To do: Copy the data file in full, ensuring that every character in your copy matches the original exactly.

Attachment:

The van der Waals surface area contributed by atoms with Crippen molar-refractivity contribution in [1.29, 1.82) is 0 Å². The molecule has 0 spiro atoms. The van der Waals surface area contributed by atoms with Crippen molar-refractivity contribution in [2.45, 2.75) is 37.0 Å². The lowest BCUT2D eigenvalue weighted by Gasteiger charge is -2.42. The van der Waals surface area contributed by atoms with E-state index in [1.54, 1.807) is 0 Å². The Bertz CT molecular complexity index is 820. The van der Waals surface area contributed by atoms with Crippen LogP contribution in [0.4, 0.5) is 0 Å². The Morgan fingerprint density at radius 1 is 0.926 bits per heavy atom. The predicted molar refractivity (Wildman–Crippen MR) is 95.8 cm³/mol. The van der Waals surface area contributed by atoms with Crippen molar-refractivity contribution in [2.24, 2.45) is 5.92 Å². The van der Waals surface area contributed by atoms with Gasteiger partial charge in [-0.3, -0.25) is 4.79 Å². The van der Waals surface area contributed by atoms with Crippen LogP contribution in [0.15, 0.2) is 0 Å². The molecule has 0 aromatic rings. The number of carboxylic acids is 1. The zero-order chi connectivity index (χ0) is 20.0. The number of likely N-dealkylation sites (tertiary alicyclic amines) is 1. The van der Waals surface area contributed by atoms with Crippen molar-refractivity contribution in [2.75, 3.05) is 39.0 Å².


The van der Waals surface area contributed by atoms with Crippen molar-refractivity contribution in [1.29, 1.82) is 0 Å². The molecule has 0 spiro atoms. The van der Waals surface area contributed by atoms with Crippen molar-refractivity contribution in [2.45, 2.75) is 37.0 Å². The lowest BCUT2D eigenvalue weighted by Gasteiger charge is -2.42. The van der Waals surface area contributed by atoms with E-state index in [1.54, 1.807) is 0 Å². The Bertz CT molecular complexity index is 820. The van der Waals surface area contributed by atoms with Crippen LogP contribution in [0.4, 0.5) is 0 Å². The Morgan fingerprint density at radius 1 is 0.926 bits per heavy atom. The predicted molar refractivity (Wildman–Crippen MR) is 95.8 cm³/mol. The van der Waals surface area contributed by atoms with Crippen molar-refractivity contribution in [2.24, 2.45) is 5.92 Å². The van der Waals surface area contributed by atoms with Gasteiger partial charge in [-0.3, -0.25) is 4.79 Å². The van der Waals surface area contributed by atoms with Crippen LogP contribution in [0.15, 0.2) is 0 Å². The molecule has 0 aromatic rings. The number of carboxylic acids is 1. The zero-order chi connectivity index (χ0) is 20.0. The number of likely N-dealkylation sites (tertiary alicyclic amines) is 1. The van der Waals surface area contributed by atoms with Crippen molar-refractivity contribution in [2.75, 3.05) is 39.0 Å².